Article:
“We’re just not being fed anymore.”
Having spent my entire life in and around pastoral ministry (I was born into a pastor’s family and now I’ve planted and led The RESCUE Church for the past 9 years), I have heard numerous people give that worn out line as they make their final exit from a family of Christ-followers they had previously called “their church” more times than I can count.
And don’t misunderstand me. I DO believe there are times when a Christian should walk away from a church. For instance, if you’re attending a church where Jesus Christ and the gospel message are not at the heart of the preaching…a church that hasn’t seen anyone come to a saving knowledge of Jesus in years…a church that no longer preaches the truth of God’s Word with conviction and authority…you are attending a church that Jesus doesn’t…and you need to find a better church! (I hope I wasn’t unclear on that!)
But for the sake of this series of blog posts, I’m not talking about that kind of a church.
I’m talking about when a Christian has been committed to a healthy, growing church for years and all of a sudden disconnects and throws out the pathetic phrase, “We’re just not being fed anymore.”
Over the next four blog posts, I want to unpack what I believe are the real reasons “mature” believers walk away from a healthy church family by sharing four direct statements they would say if they were to actually be honest about why they’re leaving:
- “We’ve stopped taking responsibility for our own spiritual growth.”
Who ever told you it is the church’s job to see to it that you are growing spiritually? What the Bible does teach us is that when we’re brand new Christians we are like newborn infants (1 Peter 2:2). Obviously an infant is in need of constant care and nurture and will only be able to eat milk, which he will be completely helpless in getting. But as that infant grows into a toddler, he will begin to learn how to put food into his own mouth and feed himself. The same holds true for a “spiritual infant”. There will be a period of time in which he will need to be spoon-fed and will need more mature believers assisting him in the early days of his walk with Jesus. But according to the Bible, the goal is to see that newborn spiritual babe grow into a mature disciple of Jesus Christ who is able to “feed himself”.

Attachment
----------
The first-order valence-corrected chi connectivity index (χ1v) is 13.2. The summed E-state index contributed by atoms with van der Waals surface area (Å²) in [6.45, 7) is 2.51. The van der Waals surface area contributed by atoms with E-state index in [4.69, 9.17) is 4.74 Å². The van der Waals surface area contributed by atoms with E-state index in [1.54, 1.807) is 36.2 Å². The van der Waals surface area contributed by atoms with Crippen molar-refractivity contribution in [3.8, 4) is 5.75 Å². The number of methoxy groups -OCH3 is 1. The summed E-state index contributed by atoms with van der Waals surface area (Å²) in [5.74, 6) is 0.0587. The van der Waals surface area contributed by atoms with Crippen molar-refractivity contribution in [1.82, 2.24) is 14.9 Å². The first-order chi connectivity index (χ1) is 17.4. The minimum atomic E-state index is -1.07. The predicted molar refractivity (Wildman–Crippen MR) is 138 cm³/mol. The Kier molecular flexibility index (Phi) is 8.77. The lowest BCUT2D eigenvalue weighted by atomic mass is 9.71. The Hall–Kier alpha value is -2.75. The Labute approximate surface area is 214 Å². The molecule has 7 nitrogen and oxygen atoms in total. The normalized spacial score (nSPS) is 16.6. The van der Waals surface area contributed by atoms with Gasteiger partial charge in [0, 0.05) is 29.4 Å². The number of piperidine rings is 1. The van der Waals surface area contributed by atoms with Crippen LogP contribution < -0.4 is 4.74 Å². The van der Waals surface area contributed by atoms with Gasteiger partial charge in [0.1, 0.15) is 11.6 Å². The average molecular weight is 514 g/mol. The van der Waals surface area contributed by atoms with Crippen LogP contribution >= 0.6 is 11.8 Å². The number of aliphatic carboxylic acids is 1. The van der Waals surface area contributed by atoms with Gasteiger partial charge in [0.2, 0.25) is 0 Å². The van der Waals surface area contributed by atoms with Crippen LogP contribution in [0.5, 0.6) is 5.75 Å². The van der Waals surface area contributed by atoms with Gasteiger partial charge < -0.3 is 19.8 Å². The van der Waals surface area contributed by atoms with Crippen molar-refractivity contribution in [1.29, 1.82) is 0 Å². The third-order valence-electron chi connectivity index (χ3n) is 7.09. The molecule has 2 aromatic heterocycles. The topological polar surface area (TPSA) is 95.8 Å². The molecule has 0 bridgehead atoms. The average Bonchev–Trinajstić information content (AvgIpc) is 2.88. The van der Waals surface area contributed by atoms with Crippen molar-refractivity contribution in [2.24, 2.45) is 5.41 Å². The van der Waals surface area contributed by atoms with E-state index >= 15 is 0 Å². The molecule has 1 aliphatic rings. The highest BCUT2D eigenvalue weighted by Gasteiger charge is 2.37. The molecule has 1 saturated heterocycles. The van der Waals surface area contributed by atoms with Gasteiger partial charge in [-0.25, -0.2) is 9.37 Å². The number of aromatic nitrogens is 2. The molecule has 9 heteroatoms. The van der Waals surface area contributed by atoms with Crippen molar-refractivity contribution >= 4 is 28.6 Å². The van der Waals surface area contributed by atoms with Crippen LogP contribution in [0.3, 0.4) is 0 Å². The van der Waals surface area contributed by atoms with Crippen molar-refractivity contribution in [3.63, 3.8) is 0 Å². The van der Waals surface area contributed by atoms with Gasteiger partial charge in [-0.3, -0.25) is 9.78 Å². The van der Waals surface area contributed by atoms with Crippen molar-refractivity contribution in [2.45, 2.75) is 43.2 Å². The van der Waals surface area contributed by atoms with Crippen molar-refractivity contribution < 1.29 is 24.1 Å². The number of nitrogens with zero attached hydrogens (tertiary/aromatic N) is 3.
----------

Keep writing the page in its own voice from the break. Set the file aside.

In Scripture we see the writer of Hebrews scold a group of believers who were failing to grow up and feed themselves:
“…you are slow to learn. In fact, though by this time you ought to be teachers, you need someone to teach you the elementary truths of God’s word all over again. You need milk, not solid food! Anyone who lives on milk, being still an infant, is not acquainted with the teaching about righteousness. But solid food is for the mature, who by constant use have trained themselves to distinguish good from evil.” Hebrews 5:11-14
When our children were babies they would cry, indicating that they were hungry, and we (I use the term “we” rather loosely!) would stop whatever we were doing to feed them. But now, if our almost 14-year old son bleats out from the couch that he’s hungry, I can assure you there isn’t any rush from the parents to get him food. Essentially the message is, “You’re a big boy! You know where the kitchen is. You know how to prepare food. Go get yourself something to eat!”
In my preaching I often say that if this (the weekend worship experience) is the only spiritual food you’re getting in a week, then you are spiritually underfed and malnourished. If you claim to be a maturing follower of Jesus Christ then it is YOUR responsibility to see to it that you are being fed and growing spiritually.
Let me list some ways this should be happening in your life:
- Spend time in God’s Word every day! Too busy to read? Listen to the Bible on CD or mp3 or use a tool like the Daily Audio Bible while you’re driving to work or running errands in the car.
- Spend time in prayer every day!
- Get involved in a small group or Bible study with other believers. If your church isn’t offering that option at the moment, start one yourself!
- Listen to sermon podcasts. (Some of today’s greatest Bible-teachers and communicators make their resources available for free online.)
- Read or listen to an audio book that deals with an area that you’re struggling with in your life, or challenges you in your spiritual growth.
In today’s technology-saturated world, there is no excuse for a believer to not have access to abundant resources and tools that they can use to spiritually feed themselves.
So I believe when a “mature” believer all of a sudden decides to walk away from their local church family using the excuse that “we’re not being fed anymore”, it often says much more about that believer, and their own failure to take responsibility for their spiritual growth, than it says about their (former) church.
Over the next few days I will post the other three (real) reasons I believe “mature” believers walk away from otherwise healthy churches, but for now I’d like to challenge you with the following question:
Have you owned the responsibility for your own spiritual growth? Or are you (spiritually speaking) more like a lazy teenager, sitting on the couch yelling for someone to feed you? Go get yourself something to eat!